French President Emmanuel Macron on Sunday was set to lose his parliamentary majority after major election gains by a newly formed left-wing alliance and the far-right, in a stunning blow to his hopes of major reform in his second term.
The run-off election was decisive for Macron's second-term agenda following his re-election in April, with the 44-year-old needing a majority to secure promised tax cuts and welfare reform and raise the retirement age.
His "Together" coalition was on course to be the biggest party in the next National Assembly, but on 200-260 seats well short of the 289 seats needed for a majority, according to a range of projections by five French polling firms.
If confirmed, the results would severely tarnish Macron's April presidential election victory where he defeated the far-right to be the first French president to win a second term in over two decades.
The new left-wing coalition NUPES under 70-year-old hard-left figurehead Jean-Luc Melenchon was on course to win 149-200 seats.
The coalition, formed in May after the left suffered a debacle in April presidential elections, groups Socialists, the hard-left, Communists and greens.
The left only had 60 seats in the outgoing parliament, meaning they could triple their representation.
Far-right leader Marine Le Pen's National Rally party was on track for huge gains after having only eight seats in the outgoing parliament.
It was due to send 60-102 MPs to the new parliament, according to the projections.
Ministers At Risk
Falling short of the majority would force Macron into tricky partnerships with other parties on the right to force through legislation.
There could now potentially be weeks of political deadlock as the president seeks to reach out to new parties.
The most likely option would be an alliance with – or poaching MPs from – the Republicans (LR), the traditional party of the French right who are on track to win 40-80 seats.
The nightmare scenario for the president – the left winning a majority and Melenchon heading the government – appears to have been excluded.
It has been 20 years since France last had a president and prime minister from different parties, when right-winger Jacques Chirac had to work with a Socialist-dominated parliament under premier Lionel Jospin.
The ruling party's campaign had been shadowed by growing concern over rising prices while new Prime Minister Elisabeth Borne failed to make an impact in sometimes lacklustre campaigning.
French television reports said Borne had gone to the Elysée to talk with Macron even before the projections were published.
The jobs of ministers standing for election were also on the line under a convention that they should resign if they fail to win seats.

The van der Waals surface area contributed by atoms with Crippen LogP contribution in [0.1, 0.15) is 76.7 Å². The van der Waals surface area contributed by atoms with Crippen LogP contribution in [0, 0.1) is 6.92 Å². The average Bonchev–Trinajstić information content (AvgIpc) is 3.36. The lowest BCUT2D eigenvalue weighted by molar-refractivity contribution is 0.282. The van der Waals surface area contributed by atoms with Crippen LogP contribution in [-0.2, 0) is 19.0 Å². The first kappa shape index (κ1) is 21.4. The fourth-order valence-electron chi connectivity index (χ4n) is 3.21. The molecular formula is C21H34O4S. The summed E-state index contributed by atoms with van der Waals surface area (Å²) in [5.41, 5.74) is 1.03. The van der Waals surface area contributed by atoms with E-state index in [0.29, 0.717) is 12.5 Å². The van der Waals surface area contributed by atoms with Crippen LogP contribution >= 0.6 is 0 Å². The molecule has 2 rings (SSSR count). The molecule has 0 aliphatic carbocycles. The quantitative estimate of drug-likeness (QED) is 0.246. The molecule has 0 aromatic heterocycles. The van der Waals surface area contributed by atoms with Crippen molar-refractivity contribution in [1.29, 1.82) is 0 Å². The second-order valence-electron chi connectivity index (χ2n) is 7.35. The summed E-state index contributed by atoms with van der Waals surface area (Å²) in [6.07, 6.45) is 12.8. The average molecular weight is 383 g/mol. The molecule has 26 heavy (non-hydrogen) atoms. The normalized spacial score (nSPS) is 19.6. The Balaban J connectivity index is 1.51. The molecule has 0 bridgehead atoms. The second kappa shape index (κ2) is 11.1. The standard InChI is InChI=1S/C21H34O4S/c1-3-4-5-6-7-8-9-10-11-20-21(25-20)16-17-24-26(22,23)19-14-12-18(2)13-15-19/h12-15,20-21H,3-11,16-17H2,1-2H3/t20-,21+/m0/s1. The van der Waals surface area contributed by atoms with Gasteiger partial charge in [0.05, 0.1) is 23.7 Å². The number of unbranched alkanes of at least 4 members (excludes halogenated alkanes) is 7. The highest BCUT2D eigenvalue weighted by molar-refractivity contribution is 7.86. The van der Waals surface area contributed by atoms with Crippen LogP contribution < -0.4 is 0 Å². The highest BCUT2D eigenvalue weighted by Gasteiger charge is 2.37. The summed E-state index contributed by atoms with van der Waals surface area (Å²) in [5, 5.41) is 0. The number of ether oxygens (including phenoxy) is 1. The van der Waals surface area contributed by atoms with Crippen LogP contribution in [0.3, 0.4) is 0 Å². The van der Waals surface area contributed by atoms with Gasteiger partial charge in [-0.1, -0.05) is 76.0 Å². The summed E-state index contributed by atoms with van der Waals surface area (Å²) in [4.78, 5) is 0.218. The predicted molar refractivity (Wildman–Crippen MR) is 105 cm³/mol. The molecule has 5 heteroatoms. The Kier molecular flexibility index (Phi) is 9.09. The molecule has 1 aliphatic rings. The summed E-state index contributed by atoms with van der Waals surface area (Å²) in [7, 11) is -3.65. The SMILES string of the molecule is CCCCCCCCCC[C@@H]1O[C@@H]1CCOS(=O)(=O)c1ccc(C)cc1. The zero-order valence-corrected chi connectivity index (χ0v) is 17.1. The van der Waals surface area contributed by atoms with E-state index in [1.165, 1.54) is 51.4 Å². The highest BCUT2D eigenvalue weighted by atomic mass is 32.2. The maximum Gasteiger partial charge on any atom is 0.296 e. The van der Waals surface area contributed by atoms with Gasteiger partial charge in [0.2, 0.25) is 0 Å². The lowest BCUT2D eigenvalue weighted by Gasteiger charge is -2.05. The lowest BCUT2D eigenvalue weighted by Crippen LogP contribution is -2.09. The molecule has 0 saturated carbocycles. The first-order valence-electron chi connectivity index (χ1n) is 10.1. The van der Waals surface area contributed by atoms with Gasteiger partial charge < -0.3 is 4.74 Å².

In France's Caribbean Island of Guadeloupe – where the poll is held a day early – Justine Benin was defeated by NUPES candidate Christian Baptiste Saturday, a loss that jeopardises her role in the government as Secretary of State for the Sea.
On the mainland, France's Europe Minister Clement Beaune and Environment Minister Amelie de Montchalin are facing tough challenges in their constituencies, with both likely to exit government if defeated.
The contest between Together and NUPES has turned increasingly bitter over the last week, with Macron's allies seeking to paint their main opponents as dangerous far-leftists.
Senior MP Christophe Castaner has accused Melenchon of wanting a "Soviet revolution", while Economy Minister Bruno Le Maire called him a "French (Hugo) Chavez" after the late Venezuelan autocrat.
Macron headed to Ukraine last week, hoping to remind voters of his foreign policy credentials and one of Melenchon's perceived weaknesses – his anti-NATO and anti-EU views at a time of war in Europe.
Macron had before embarking on the trip called on voters to hand his coalition a "solid majority", adding "nothing would be worse than adding French disorder to the world disorder".
Melenchon has promised a break from "30 years of neo-liberalism" – meaning free-market capitalism – and has pledged minimum wage and public spending hikes, as well as nationalisations.
Turnout, seen as crucial to the outcome of the vote, was at 38.11 percent with three hours of voting to go, down on the 39.42 percent recorded in the first round on 12 June at the same stage, although up on the 35.33 percent recorded in 2017, the interior ministry said.
Meanwhile, polling firms predicted that abstention rates would be between 53.5 percent and 54 percent, higher than the 52.5 percent recorded in the first round.
The first-round vote served to whittle down candidates in most of the country's 577 constituencies to finalists who went head-to-head Sunday.